In terms of much bigger obscurities, Peter Howell & John Ferdinando bring treated vocals and relatively tuneless mellotrons alongside spoken word passages on a track that tries hard to emulate the kind of bonkers appeal that Gong were just beginning to make their forte. However, a lack of anything like memorable tune means that this is for psych-pop obessives only. There’s not much to be found within these three discs and seventy-plus tracks that could be called terrible, but this comes pretty close. Thankfully, another track worth checking out, The Explosive’s cover of Tom Northcott’s ‘(Who Planted Thorns In) Miss Alice’s Garden’ is a really appealing oddity. Melding the instrumentation of classic popsike with a reggae-ish rhythm, the recording sounds like a failed solo experiment by Jack Bruce, yet retains a strange charm. It’s a great example of the “anything goes” ethos of those times and how record labels (in this case President) were happy to take a punt on all kinds of stuff, provided it could be pressed onto seven inches worth of black plastic. Although a number called ‘Armageddon’ isn’t as bleak as it sounds, the clumsily named Cape Kennedy Construction Company don’t always use their talents to their best advantage. Occasionally the low-key charm of a hook cuts through, but all too often they sound like Procol Harum without the classical training or arrangement ability. Tuesday’s Children’s ‘Doubtful Nellie’ is almost like Procol with Beatle-esque oddity. It’s one of the better obscurities purely because it stokes up the harpsichord quotient and brings future echoes of My Life Story in the process. Without delving into Pink Floyd’s wandering and sometimes shambolic film soundtracks, few things sound as much like a time capsule of the year than these three minutes. The recording sounds a little fuzzy – presumably, it’s from an analogue source – but it’s utterly loaded with 60s naivete and it’s all the better for it. If at first you’re unsure, stick it out: the closing round of “ba ba bas” are totally worth it.
Rather bewildering, Five’s Company present a rumpty-tumpty music hall pastiche named ‘This Little Boy’, whose clanky pianos and theatrical vocals could lead you to believe it was actually the work of Neil Innes and Viv Stanshall. Whatever and whomever is responsible, one listen is probably enough! In complete contrast and something that helps to make this set really stand, Balloon Busters’ ‘Alcock & Brown’ is an absolutely brilliant track that could have easily been the theme tune to a tutty sitcom, but digging below the throwaway bubblegum pop styled arrangement, a George Martin style care has been taken in the production department. You’ll find swirling noises, fairground overdubs and even a honking saxophone, not a million miles away from things Graham Gouldman could be found recording at Strawberry Studios just a few years earlier. There’s a fine line between the best bubblegum pop and light psych, as this firmly demonstrates, but just one or two listens are all that’s needed before it lodges itself firmly into your noggin, man.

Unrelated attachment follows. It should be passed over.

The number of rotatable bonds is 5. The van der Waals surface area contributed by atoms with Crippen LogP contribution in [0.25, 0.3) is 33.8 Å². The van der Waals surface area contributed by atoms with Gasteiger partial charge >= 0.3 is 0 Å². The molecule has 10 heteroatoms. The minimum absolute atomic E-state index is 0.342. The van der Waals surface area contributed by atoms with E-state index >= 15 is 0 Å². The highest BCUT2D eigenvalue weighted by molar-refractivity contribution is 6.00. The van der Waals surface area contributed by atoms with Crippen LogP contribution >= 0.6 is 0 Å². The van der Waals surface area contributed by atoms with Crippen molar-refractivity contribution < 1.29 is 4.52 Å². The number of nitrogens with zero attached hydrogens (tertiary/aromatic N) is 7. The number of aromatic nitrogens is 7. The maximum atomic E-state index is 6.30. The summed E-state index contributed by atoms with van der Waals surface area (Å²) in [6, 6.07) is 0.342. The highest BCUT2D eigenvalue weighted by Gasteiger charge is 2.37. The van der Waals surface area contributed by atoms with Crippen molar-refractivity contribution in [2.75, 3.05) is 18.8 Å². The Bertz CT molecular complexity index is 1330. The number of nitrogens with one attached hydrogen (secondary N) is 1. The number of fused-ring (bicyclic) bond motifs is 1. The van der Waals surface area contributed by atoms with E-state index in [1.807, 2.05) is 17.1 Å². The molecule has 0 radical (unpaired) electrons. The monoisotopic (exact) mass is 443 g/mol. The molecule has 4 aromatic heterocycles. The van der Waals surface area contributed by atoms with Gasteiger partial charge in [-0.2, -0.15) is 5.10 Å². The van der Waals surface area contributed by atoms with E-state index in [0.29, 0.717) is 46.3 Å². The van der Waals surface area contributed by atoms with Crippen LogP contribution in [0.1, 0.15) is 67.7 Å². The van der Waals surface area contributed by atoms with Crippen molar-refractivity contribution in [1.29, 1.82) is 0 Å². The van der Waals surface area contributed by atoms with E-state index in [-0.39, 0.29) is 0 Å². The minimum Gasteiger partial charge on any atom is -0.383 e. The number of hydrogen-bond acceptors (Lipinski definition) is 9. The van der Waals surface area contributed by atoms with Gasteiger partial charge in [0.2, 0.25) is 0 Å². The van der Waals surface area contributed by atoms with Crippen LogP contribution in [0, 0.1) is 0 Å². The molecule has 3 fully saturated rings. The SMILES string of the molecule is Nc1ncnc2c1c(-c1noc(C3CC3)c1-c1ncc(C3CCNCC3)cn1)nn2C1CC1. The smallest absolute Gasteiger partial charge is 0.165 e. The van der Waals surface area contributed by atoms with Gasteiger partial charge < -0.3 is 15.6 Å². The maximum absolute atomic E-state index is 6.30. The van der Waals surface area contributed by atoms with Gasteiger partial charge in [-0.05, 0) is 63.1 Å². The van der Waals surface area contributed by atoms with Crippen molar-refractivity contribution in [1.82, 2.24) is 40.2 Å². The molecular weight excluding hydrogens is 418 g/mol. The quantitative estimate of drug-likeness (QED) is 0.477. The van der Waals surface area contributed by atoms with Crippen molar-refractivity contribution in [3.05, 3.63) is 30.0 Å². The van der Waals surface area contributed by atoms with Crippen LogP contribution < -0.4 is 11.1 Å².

While lots of these tracks have been available elsewhere – most notably as part of the ‘Rubble’ series, a now impossible to find collection of CDs – this set does an amazing job in giving a balanced overview of some of those underground waxes of ’69. While Argosy’s ‘Mr. Boyd’ – one of the year’s great popsike singles featuring Supertramp’s Roger Hodgson and one Reginald Dwight – is notably absent, it’s still a treasure trove of pop. Also It’s been marketed in a way that makes it affordable to anyone with an interest in late 60s pop/rock, or other things that fell through the cracks. It hasn’t all aged well; it isn’t all great, but then it was never going to be. Somehow, though, when viewed as a historical archive, though, this box is amazing. Now you can hear The Factory, Jason Crest, Davey Payne and Balloon Busters without having to sell a kidney, or perhaps revisit Orange Bicycle and Fat Mattress for a timely bit of nostalgia in a much easier way. It might even open your eyes to artists – like Ralph McTell – whom you’d previously dismissed.
‘Try a Little Sunshine’, indeed; while you might have to pan for musical gold, you’ll hear a lot of unfamiliar works along the way…and you won’t be sorry.